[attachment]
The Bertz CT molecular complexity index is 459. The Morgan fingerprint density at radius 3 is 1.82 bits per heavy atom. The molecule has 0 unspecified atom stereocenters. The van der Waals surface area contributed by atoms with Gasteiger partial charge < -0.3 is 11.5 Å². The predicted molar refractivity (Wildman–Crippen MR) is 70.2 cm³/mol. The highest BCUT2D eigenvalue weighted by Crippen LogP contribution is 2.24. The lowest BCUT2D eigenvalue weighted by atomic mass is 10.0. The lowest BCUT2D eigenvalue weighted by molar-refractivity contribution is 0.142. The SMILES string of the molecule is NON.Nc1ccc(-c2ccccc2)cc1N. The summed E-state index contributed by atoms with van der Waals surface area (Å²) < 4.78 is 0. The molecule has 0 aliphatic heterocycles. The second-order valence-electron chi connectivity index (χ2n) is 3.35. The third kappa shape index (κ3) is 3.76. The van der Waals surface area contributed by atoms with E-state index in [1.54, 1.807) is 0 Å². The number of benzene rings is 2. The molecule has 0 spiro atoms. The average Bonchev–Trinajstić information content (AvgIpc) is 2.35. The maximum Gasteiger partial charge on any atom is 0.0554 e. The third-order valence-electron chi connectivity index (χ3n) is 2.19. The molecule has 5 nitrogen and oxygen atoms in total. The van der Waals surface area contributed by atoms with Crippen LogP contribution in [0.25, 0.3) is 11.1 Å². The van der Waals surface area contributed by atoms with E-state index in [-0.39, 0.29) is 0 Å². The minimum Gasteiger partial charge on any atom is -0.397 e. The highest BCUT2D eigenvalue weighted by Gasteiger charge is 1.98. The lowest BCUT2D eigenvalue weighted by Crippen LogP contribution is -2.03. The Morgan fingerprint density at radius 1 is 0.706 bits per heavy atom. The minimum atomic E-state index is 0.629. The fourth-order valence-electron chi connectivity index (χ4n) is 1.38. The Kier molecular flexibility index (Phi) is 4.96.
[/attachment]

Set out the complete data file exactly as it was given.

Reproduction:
The Bertz CT molecular complexity index is 459. The Morgan fingerprint density at radius 3 is 1.82 bits per heavy atom. The molecule has 0 unspecified atom stereocenters. The van der Waals surface area contributed by atoms with Gasteiger partial charge < -0.3 is 11.5 Å². The predicted molar refractivity (Wildman–Crippen MR) is 70.2 cm³/mol. The highest BCUT2D eigenvalue weighted by Crippen LogP contribution is 2.24. The lowest BCUT2D eigenvalue weighted by atomic mass is 10.0. The lowest BCUT2D eigenvalue weighted by molar-refractivity contribution is 0.142. The SMILES string of the molecule is NON.Nc1ccc(-c2ccccc2)cc1N. The summed E-state index contributed by atoms with van der Waals surface area (Å²) < 4.78 is 0. The molecule has 0 aliphatic heterocycles. The second-order valence-electron chi connectivity index (χ2n) is 3.35. The third kappa shape index (κ3) is 3.76. The van der Waals surface area contributed by atoms with E-state index in [1.54, 1.807) is 0 Å². The number of benzene rings is 2. The molecule has 0 spiro atoms. The average Bonchev–Trinajstić information content (AvgIpc) is 2.35. The maximum Gasteiger partial charge on any atom is 0.0554 e. The third-order valence-electron chi connectivity index (χ3n) is 2.19. The molecule has 5 nitrogen and oxygen atoms in total. The van der Waals surface area contributed by atoms with Crippen LogP contribution in [0.25, 0.3) is 11.1 Å². The van der Waals surface area contributed by atoms with E-state index in [-0.39, 0.29) is 0 Å². The minimum Gasteiger partial charge on any atom is -0.397 e. The highest BCUT2D eigenvalue weighted by Gasteiger charge is 1.98. The lowest BCUT2D eigenvalue weighted by Crippen LogP contribution is -2.03. The Morgan fingerprint density at radius 1 is 0.706 bits per heavy atom. The minimum atomic E-state index is 0.629. The fourth-order valence-electron chi connectivity index (χ4n) is 1.38. The Kier molecular flexibility index (Phi) is 4.96.